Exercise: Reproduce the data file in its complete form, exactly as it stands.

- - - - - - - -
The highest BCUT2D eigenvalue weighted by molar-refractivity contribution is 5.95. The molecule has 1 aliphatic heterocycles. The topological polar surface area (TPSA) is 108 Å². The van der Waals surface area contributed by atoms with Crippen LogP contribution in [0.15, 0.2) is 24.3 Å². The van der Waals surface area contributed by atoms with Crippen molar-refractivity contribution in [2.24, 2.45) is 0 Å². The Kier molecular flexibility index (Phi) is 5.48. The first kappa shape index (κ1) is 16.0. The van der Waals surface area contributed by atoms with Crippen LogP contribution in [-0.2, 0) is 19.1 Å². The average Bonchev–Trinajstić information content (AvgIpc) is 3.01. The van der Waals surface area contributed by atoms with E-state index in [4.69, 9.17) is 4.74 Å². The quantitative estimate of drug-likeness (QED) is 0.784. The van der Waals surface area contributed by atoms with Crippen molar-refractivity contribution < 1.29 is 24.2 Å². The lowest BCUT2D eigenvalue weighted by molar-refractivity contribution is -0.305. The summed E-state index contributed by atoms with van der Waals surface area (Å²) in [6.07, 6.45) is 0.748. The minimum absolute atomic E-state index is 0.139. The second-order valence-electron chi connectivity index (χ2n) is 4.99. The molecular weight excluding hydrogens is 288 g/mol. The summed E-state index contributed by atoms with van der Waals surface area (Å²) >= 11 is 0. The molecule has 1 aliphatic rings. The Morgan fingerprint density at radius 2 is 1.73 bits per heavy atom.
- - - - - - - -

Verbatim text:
The highest BCUT2D eigenvalue weighted by molar-refractivity contribution is 5.95. The molecule has 1 aliphatic heterocycles. The topological polar surface area (TPSA) is 108 Å². The van der Waals surface area contributed by atoms with Crippen LogP contribution in [0.15, 0.2) is 24.3 Å². The van der Waals surface area contributed by atoms with Crippen molar-refractivity contribution in [2.24, 2.45) is 0 Å². The Kier molecular flexibility index (Phi) is 5.48. The first kappa shape index (κ1) is 16.0. The van der Waals surface area contributed by atoms with Crippen LogP contribution in [-0.2, 0) is 19.1 Å². The average Bonchev–Trinajstić information content (AvgIpc) is 3.01. The van der Waals surface area contributed by atoms with E-state index in [4.69, 9.17) is 4.74 Å². The quantitative estimate of drug-likeness (QED) is 0.784. The van der Waals surface area contributed by atoms with Crippen molar-refractivity contribution < 1.29 is 24.2 Å². The lowest BCUT2D eigenvalue weighted by molar-refractivity contribution is -0.305. The summed E-state index contributed by atoms with van der Waals surface area (Å²) in [6.07, 6.45) is 0.748. The minimum absolute atomic E-state index is 0.139. The second-order valence-electron chi connectivity index (χ2n) is 4.99. The molecular weight excluding hydrogens is 288 g/mol. The summed E-state index contributed by atoms with van der Waals surface area (Å²) >= 11 is 0. The molecule has 1 aliphatic rings. The Morgan fingerprint density at radius 2 is 1.73 bits per heavy atom.